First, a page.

As a business owner, your ability to predict change, adapt and make decisions is likely highly-evolved. However, the stability of your business often rests on those who are grounded, those who are slower to adopt change and more likely to resist major changes.

Regrettably, many change management efforts are unsuccessful for a wide range of reasons, and the success rate for transformation programs is under 40 percent. Employees are often suspicious of new technologies and methodologies, and some managers fail to provide the right support. Employees at all levels can be resistant to change as they might feel threatened if changes are not introduced properly or adequately explained. One of the biggest obstacles is ‘change fatigue.’

What Is Change Management?

Change management is, broadly, the systematic approach to embracing new technologies, processes and methodologies. It is difficult because it often requires cultural change, meaning that people need to learn new processes and ways of iterating either with the technology or each other. This can mean major changes to structures.

The Role of Leadership

Studies show that leadership is often the biggest source of resistance to change. Leaders understand the business case for change and are sometimes advocates for new technologies, but sometimes it means surrendering control or restructuring. For example, if decision-making moves to section managers and front-line workers, leaders might resist, setting a poor example to workers.

It is important that leaders set the tone for any change management initiative. If leaders do not embrace change, others often ignore new processes and your business can stagnate as a result. Your leadership style and example is an important part of actioning change, be they minor adjustments or major company overhauls.

What Leadership Can Do

To set an example others can follow, leadership should:

Deal directly with resistance.

For any real changes to be implemented, those who the change will affect should be included in discussions about improvements and new technologies. Resistance can take a serious toll on productivity and lead to other negative outcomes, such as people leaving the organization or requesting transfers. Some key questions to ask employees are:

      • What do you think about this change?
      • Do you know why these changes are taking place?
      • How do you feel about the change?
      • What do you see as your role in this change

Create a shared vision, clarity and alignment.

Consensus is critical, and leadership must articulate what the change means for the organization as well as how it helps to achieve company goals and objectives. Often, this means breaking down departments and promoting cross-functional cooperation. Clarity and alignment mean looking at the change regarding strategy, not just new technologies and processes. Without clearly communicating motivations and intentions, leaders can easily lose credibility and the confidence of employees.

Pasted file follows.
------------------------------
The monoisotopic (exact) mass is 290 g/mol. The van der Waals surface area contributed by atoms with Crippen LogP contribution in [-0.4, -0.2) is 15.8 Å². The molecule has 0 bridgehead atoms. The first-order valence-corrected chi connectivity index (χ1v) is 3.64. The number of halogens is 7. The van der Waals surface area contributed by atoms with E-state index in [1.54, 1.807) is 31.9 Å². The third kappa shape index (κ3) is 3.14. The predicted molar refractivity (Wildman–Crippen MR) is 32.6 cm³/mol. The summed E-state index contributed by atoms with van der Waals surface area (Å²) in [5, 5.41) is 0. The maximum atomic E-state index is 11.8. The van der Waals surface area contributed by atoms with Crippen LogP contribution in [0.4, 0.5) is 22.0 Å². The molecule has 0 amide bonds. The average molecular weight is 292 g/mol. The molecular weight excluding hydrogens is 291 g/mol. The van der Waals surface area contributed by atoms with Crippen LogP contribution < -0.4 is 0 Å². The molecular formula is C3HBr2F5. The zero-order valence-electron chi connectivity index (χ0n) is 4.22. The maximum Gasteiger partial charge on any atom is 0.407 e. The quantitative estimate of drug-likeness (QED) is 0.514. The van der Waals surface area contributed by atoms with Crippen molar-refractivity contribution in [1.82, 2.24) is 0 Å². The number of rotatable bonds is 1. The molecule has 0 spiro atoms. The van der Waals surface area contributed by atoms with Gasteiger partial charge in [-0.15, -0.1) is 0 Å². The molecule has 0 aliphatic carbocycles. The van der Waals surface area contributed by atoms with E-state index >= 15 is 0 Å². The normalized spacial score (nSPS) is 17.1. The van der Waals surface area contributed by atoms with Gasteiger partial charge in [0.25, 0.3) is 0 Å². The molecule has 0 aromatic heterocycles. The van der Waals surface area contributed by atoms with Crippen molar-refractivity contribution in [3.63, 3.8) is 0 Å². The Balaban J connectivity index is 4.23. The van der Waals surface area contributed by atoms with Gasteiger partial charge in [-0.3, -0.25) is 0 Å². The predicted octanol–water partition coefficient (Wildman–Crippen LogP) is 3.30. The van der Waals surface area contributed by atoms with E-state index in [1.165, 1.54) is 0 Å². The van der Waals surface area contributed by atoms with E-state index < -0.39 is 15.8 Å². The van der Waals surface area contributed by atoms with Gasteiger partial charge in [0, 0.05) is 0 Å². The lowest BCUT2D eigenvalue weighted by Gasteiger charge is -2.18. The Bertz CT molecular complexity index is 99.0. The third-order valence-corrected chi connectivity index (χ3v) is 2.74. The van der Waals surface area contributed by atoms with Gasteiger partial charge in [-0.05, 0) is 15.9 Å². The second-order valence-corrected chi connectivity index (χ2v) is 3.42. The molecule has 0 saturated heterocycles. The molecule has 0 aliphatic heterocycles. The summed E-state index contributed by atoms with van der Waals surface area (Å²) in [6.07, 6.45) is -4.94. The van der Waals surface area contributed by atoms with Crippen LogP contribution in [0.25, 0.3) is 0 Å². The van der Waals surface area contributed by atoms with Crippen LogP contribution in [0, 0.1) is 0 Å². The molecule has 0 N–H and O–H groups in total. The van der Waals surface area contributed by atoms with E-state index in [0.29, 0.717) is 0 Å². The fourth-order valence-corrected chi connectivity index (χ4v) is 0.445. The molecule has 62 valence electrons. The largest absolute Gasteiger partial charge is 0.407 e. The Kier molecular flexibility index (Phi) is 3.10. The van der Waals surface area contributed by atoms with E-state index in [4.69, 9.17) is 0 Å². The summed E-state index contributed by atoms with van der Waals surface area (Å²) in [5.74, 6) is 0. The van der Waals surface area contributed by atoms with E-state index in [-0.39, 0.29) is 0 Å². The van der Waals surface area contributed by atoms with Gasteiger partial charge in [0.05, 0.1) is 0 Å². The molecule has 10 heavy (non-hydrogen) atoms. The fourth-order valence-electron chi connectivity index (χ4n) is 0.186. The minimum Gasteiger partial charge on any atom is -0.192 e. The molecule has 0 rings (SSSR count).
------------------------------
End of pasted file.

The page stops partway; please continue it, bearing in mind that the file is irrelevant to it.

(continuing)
Manage change at all leadership levels.

No single leader can be an effective champion for change. Successful change management requires a consistent message and action from leadership at all levels of the organization, from junior managers to the C-suite. A Stanford Business case study discovered that significant performance results within a healthcare system were only realized when leadership at different levels were involved.

Link change with specific goals.

SMART goals — goals that are specific, measurable, achievable, relevant and time-based allow you to be specific about the change and articulate why it’s necessary. This also helps you to measure and monitor progress. If your whole team understands that change can only be achieved together, and they understand the targets in the SMART framework, you are more likely to see it implemented with little resistance and positive attempts to adopt change.

Acceptance of change means growth.

Change is introduced to better processes and accelerate the growth of your business and opportunities. Leaders who are progressive and dynamic ensure that change is always happening and that change is a natural part of company growth. In this case, leaders will often have a democratic style and work with employees who have much autonomy. In this case, change is accepted as a positive, non-threatening and offering benefit to the company as a whole.

Change is vital to the success of business growth. In order to encourage your employees to accept change, they must be allowed to be part of decision-making processes. It is often those who are working with technology every day that has the best ideas about how things can be improved. If there can be a discussion, there is more likely to be a conscientious, and fast adoption of new technology with little resistance or loss of top talent.